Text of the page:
The primary difference between the willful penalty and the non-willful penalty is the degree of fault of the person who failed to comply with the FBAR reporting requirements. A willful FBAR penalty is appropriate where there was a voluntary, intentional violation or disregard of a known legal duty. Notice that the two important concepts here are knowledge and intent. As we just discussed, a willful penalty is not appropriate where the person had knowledge of his FBAR filing requirement but lacked intent to violate the law because in good-faith he relied upon the advice of a tax professional. A non-willful penalty is appropriate where there was an involuntary, unintentional violation or disregard of a legal duty. In other words, the person lacked an intent to violate the law, but nonetheless did violate the law and did not have a reasonable cause for doing so. A non-willful penalty is also appropriate where there are indications of willfulness, but there is not sufficient evidence to prove willfulness. Read more about how the IRS determines willfulness in FBAR cases.

Document Requests

In making a determination of willfulness, the examiner may request and review documents from the taxpayer and third parties. Documents that may be used include:

  1. Copies of statements for the foreign bank account.
  2. Notes of the examiner’s interview with the foreign account holder/taxpayer about the foreign account.
  3. Correspondence with the account holder’s tax return preparer that may address the FBAR filing requirement.
  4. Documents showing criminal activity related to the non-filing of the FBAR (or non-compliance with other BSA provisions).
  5. Promotional material (from a promoter or offshore bank).
  6. Statements for debit or credit cards from the offshore bank that, for example, reveal the account holder used funds from the offshore account to cover everyday living expenses in a manner that conceals the source of the funds.
  7. Copies of any FBARs filed previously by the account holder (or FinCEN Query printouts of FBARs).
  8. Copies of Information Document Requests with requested items that were not provided highlighted along with explanations as to why the requested information was not provided.
  9. Copies of debit or credit card agreements and fee schedules with the foreign bank, which may show a significantly higher cost than typically associated with cards from domestic banks.
  10. Copies of any investment management or broker’s agreement and fee schedules with the foreign bank, which may show significantly higher costs than costs associated with domestic investment management firms or brokers.
  11. The written explanation of why the FBAR was not filed, if such a statement is provided. Otherwise, note in the workpapers whether there was an opportunity to provide such a statement.
  12. Copies of any previous warning letters issued or certifications of prior FBAR penalty assessments.
  13. An explanation, in the workpapers, as to why the examiner believes the failure to file the FBAR was willful.

Penalty Mitigation

A person may be subject to less than the maximum FBAR penalty if the person meets four conditions:

  1. The person has no history of criminal tax or BSA convictions for the preceding 10 years, as well as no history of past FBAR penalty assessments.
  2. No money passing through any of the foreign accounts associated with the person was from an illegal source or used to further a criminal purpose.
  3. The person cooperated during the examination (i.e., IRS did not have to resort to a summons to obtain non-privileged information; the taxpayer responded to reasonable requests for documents, meetings, and interviews; and the taxpayer back-filed correct reports).
  4. IRS did not sustain a civil fraud penalty against the person for an underpayment for the year in question due to the failure to report income related to any amount in a foreign account.

The Bank Secrecy Act (BSA) allows the Secretary of the Treasury some discretion in determining the amount of penalties for violations of the FBAR reporting and record keeping requirements. There is a penalty ceiling but no minimum amount. This discretion has been delegated to the FBAR examiner.

Below are the Penalty Mitigation Guidelines

FBAR Penalty Mitigation Guidelines - Per Person Per Year 
NON-WILLFUL (NW) PENALTIES
To Qualify for Level I-NW - Determine Aggregate BalanceIf the maximum aggregate balance for all accounts to which the violations relate did not exceed $50,000 at any time during the calendar year, Level I – NW applies to all violations. See IRM 4.26.16.3.6, Aggregate Value Over $10,000, above for instruction on determining the maximum aggregate balance.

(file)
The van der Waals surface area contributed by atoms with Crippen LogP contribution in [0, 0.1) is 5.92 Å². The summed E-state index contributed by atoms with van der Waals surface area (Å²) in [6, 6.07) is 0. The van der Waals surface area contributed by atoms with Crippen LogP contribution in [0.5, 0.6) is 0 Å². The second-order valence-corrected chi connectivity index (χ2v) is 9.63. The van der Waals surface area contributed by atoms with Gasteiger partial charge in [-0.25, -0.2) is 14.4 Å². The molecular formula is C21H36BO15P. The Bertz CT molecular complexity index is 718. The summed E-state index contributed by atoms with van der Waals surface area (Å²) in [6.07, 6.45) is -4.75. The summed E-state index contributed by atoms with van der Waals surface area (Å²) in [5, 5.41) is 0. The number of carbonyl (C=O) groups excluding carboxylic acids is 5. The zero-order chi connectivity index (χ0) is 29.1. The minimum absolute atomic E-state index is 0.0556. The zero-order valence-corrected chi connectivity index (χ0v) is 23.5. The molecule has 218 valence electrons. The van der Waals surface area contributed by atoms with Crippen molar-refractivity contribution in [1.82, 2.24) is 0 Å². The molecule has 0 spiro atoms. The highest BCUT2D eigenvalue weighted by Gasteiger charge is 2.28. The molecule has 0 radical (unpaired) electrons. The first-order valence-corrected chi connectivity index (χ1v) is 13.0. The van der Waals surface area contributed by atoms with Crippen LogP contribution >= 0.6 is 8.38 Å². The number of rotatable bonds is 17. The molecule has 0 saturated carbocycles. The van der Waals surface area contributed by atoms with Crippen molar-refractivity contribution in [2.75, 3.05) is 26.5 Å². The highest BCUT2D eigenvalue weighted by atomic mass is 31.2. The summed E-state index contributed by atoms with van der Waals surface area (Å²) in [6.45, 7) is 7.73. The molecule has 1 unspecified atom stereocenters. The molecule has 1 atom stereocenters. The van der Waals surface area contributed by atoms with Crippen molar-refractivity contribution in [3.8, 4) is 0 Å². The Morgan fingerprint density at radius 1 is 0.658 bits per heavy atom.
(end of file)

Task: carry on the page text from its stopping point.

The Level I-NW Penalty is$500 per violation, not to exceed a total of $5,000 per year.
To Qualify for Level II-NW - Determine Aggregate BalanceIf the maximum aggregate balance of all accounts to which the violations relate exceeds $50,000, but does not exceed $250,000, Level II-NW applies to all violations.
The Level II-NW Penalty is$5,000 per violation.
To Qualify for Level III-NW - Determine Aggregate BalanceIf the maximum aggregate balance of all accounts to which the violations apply exceeds $250,000, Level III-NW applies to all violations.
The Level III-NW Penalty is$10,000 per violation, the statutory maximum penalty for non-willful violations.
PENALTIES FOR WILLFUL VIOLATION
To Qualify for Level I-Willful - Determine Aggregate BalanceIf the maximum aggregate balance for all accounts to which the violations relate did not exceed $50,000 during the calendar year, Level I-Willful mitigation applies to all violations. See IRM 4.26.16.3.6, Aggregate Value Over $10,000, above for instruction on determining the maximum aggregate balance.
The Level I Willful Penalty isThe greater of $1,000 per year or 5% of the maximum aggregate balance of the accounts during the year to which the violations relate.
To Qualify for Level II-Willful – Determine Aggregate BalanceIf the maximum aggregate balance for all accounts to which the violations relate exceeds $50,000 but does not exceed $250,000, Level II-Willful mitigation applies to all violations. Level II-Willful penalties are computed on a per account basis.
To Qualify for Level III-Willful - Determine Aggregate BalanceIf the maximum aggregate balance for all accounts to which the violations relate exceeds $250,000 but does not exceed $1,000,000, Level III-Willful mitigation applies to all violations. Level III-Willful penalties are computed on a per account basis..
The Level III-Willful Penalty isFor each account for which there was a violation, the greater of 10% of the maximum account balance during the calendar year at issue or 50% of the account balance on the day of the violation.
To Qualify for Level IV-Willful - Determine Aggregate BalanceIf the maximum aggregate balance for all accounts to which the violations relate exceeds $1,000,000, Level IV-Willful mitigation applies to all violations. Level IV-Willful penalties are computed on a per account basis..
The Level IV-Willful Penalty isFor each account for which there was a violation, the greater of 50% of the balance in the account at the time of the violation or $100,000 (i.e., the statutory maximum penalty).

If you’ve been contacted by the IRS regarding an undisclosed foreign account or have been issued a penalty, do not panic. You can often mitigate the penalties or have the penalties abated completely. It is not advisable to handle an FBAR investigation on your own. Contact a tax attorney that handles such matters.